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June 18, 1986

MARY CATHERINE WILLIAMS, as Administratrix of the Estate of James Michael Williams, deceased, and as guardian ad litem for Aaron Seth Williams, an infant, suing in his own right

The opinion of the court was delivered by: HUYETT


 Plaintiff Mary Catherine Williams brought this civil rights and wrongful death action against the City of Lancaster, the Lancaster Bureau of Police, and various individual police officers. She seeks to recover damages for the death of her brother James Michael Williams, who hung himself in his cell at the Lancaster police station on March 5, 1983. Defendants have moved for summary judgment on the federal claims. For the reasons explained below, I will grant their motion as to the federal claims, and will dismiss the other counts as well.


 This action arises out of decedent's arrest in the early morning of March 5, 1983 for allegedly tripping a false fire alarm. Shortly after his arrest, decedent was transported to the Lancaster police station, and placed in a holding cell. A few hours later, he was found in the cell, hanging by his shirt. Plaintiff contends that her brother's civil rights were violated in the following ways: there was no probable cause for his arrest; he was subjected to cruel and unusual punishment; defendants exhibited reckless disregard for his safety; and defendants conspired to deprive him of his liberty.


 During the evening of March 4, 1983, and into the early morning of the next day, decedent, his brother, and some male friends visited several clubs in Lancaster as part of a bachelor celebration. The celebration was a prelude to the March 5th wedding of John Mark Williams, decedent's brother. The men, decedent included, consumed alcoholic beverages during the bachelor party, and decedent was obviously intoxicated at the time of his arrest.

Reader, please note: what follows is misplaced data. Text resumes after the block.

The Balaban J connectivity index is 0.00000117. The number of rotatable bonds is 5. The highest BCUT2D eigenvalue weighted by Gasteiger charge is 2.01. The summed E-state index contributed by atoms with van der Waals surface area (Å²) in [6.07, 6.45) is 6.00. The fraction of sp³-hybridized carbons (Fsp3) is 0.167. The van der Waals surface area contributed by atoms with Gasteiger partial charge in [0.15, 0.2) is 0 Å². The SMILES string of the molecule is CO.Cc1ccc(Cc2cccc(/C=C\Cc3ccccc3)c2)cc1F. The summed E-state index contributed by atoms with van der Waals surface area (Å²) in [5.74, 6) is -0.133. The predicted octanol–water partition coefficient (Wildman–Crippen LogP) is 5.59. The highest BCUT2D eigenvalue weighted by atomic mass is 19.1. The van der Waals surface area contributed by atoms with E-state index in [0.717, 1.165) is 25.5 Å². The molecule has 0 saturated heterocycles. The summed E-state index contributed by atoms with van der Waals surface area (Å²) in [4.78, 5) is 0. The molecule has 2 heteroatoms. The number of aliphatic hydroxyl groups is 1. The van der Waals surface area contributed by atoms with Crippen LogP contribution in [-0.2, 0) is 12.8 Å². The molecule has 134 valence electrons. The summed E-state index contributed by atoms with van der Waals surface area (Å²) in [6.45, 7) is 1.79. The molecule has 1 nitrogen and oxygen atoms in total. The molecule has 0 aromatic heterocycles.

At about 1:00 a.m. on March 5th, a fire alarm was triggered on the second floor of the Duke Street parking garage in Lancaster. The garage attendant, who was in a booth on the first floor, noticed a group of young men in the garage just before the alarm sounded. Within seconds after the alarm was activated, the attendant observed a man in a brown jacket exit from the elevator and join the others, who then left the garage. Shortly thereafter, police and fire department personnel arrived on the scene. They determined that no fire had occurred; they reset the alarm; and they spoke to the garage attendant. Hearing his story of the group of young men, they advised him to notify the police should the men reappear. Then, the policemen and firemen left the garage.

 Approximately an hour later, the same group of young men -- decedent, his brother, and friends -- drove up to the parking attendant's booth, seeking to exit from the garage. Using the pretext that the gate was malfunctioning, the attendant prevented their exit, and called the police. Soon, police and fire department personnel returned to the garage. Defendant Samuel Gatchell, a police officer, spoke to the attendant, who confirmed that these were the men whom he had seen earlier. The attendant also pointed out decedent as the man in the brown jacket.